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Lift valve on a cable operated western won't turn.

Discussion in 'Western Plows Discussion' started by larboc, Nov 28, 2011.

  1. larboc

    larboc Member
    Messages: 86

    Putting together a cable operated outfit and it has trouble lifting the plow. I think I narrowed it down to the lift valve being out of adjustment, but it was impossible to turn. After a long battle, I finnaly just drilled it out and used an ezout to remove it since I have a spare pump housing laying around. However I can't get the valve out of my spare either. Any tricks or am I going to have to order a new one?
    I'm going to go to my local western dealer tommorow to see if there is one on the shelf, if not I was planning on just making one out of stainless. Any reason not to? I'd make it long enough to be able to use a jam nut like the other side uses.

    I've got an older western setup on a scout that uses a steel valve with a set screw to hold it in place that I was going to borrow, but it was stuck as well.

    What causes the plastic to stick? Atf soak in after awhile?
  2. meborder

    meborder Senior Member
    Messages: 142

    Sorry, I can't help ...

    I'm sorry that I cannot help much, but I am very intrested what you might find.

    I have one of these old beasts as well, and while the lift cam is currently working, it does leak fluid externally.

    I just got the plow and was going to fix it but was afraid of turning a working plow into a non-working plow by attempting to fix it. At this point, i'm convinced to leave it alone so long as it agrees to work.

    I'm planning on fixing it in the spring, but I'd like to know what i'm getting into before I do.

    As for removal, the first thought that came to mind was a "slide hammer". Drill a pilot hole, then thread in the tap attachment for the slide hammer and give her heck ....

    not sure if it is appropriate, but if it isn't perhaps someone will tell us.

    ... subscribed ....
  3. larboc

    larboc Member
    Messages: 86

    Are you the guy that had the fluid coming into the cab via the cables?

    After having a couple apart to put this one together, I am confident in saying it would be tough to screw it up.
    Pull the 4-screws to remove the cover and expose the leaky valve and remove the lift valve's cable. Should be a flat bladed screw that holds the valve lever assembly (# 59) on, remove it and the lever.
    Then take a 7/8" socket and remove the # 58 hub nut. With it will come a shaft with a cam on the end. The cam on the end slides the shuttle back and forth which actuates the lift cyl. but you don't need to remove the shuttle.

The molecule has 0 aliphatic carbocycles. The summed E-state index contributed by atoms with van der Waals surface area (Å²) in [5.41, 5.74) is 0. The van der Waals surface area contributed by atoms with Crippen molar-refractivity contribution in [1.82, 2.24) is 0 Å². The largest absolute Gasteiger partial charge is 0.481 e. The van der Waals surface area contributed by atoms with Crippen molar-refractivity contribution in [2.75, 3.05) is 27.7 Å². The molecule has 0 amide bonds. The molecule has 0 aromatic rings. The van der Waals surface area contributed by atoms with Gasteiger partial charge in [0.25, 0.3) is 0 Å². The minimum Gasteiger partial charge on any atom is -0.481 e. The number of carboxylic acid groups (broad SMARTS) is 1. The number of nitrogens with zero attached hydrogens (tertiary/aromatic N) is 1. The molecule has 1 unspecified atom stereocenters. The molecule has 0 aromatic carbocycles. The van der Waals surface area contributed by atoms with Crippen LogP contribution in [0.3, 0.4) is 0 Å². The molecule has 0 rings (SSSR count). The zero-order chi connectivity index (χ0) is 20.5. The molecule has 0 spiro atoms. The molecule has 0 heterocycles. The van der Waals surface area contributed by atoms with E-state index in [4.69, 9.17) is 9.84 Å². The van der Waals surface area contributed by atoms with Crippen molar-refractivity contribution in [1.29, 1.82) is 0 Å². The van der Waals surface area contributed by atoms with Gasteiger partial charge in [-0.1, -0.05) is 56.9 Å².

If you just pull out that hub, there aren't any adjustments to screw up when you go back in with it as long as you note the orientation of the cam lobe when you pull it out and make sure it goes back the same way, not 180 degrees off. If you put it back 180 off it will just make it work backwards and you can put it back the way it's supposed to be, no harm done. There's two o-rings in there that are probably your issue.


    FWIW my local western dealer has a lift valve p/n 49064K on the shelf so I should be able to fix my problem tonight.

    Read the troubleshooting section of the instructions for a cable pump on westerns site, they describe adjustments and theory of operation very nicely. If you have +/- 45 degrees of travel out of the lift valve lever now, you shouldn't need to touch the lift valve like I do.
    To remove mine I tried ez-outs and they just stripped the plastic until I actually used the corresponding drill bit for the ez out to drill all the way through (with check valve and shuttle removed of course) and set my propane torch blasting down in the bore to loosen the plastic. Came right out then! I slide hammer wouldn't work since it needs to unthread. I think drilling all the way through for the ez out loosened the tolerance of the valve to the bore and allowed it to loosen up and come out.
  4. meborder

    meborder Senior Member
    Messages: 142


    Yea, I'm the guy who was the fluid chasing up the cable. Thanks for the info!

    The problem has subsided, for the most part. I'm thinking maybe those 0-rings dried out over the summer and are now seating a little better now that i am working the plow up and down a few times a week (just to move the truck around). That and the cover plate is loose enough where the fluid can escape.

    I'm going to try and hold off and fix it in the spring ... i'm just not taking chances. My simple little projects seem to have a way of snowballing on me somehow :)

    I appologize for my confusion on what valve you were talking about, I didn't realize until now that you were working on the valve behind the cam.

    I'm glad you were able to get new parts and get yours fixed!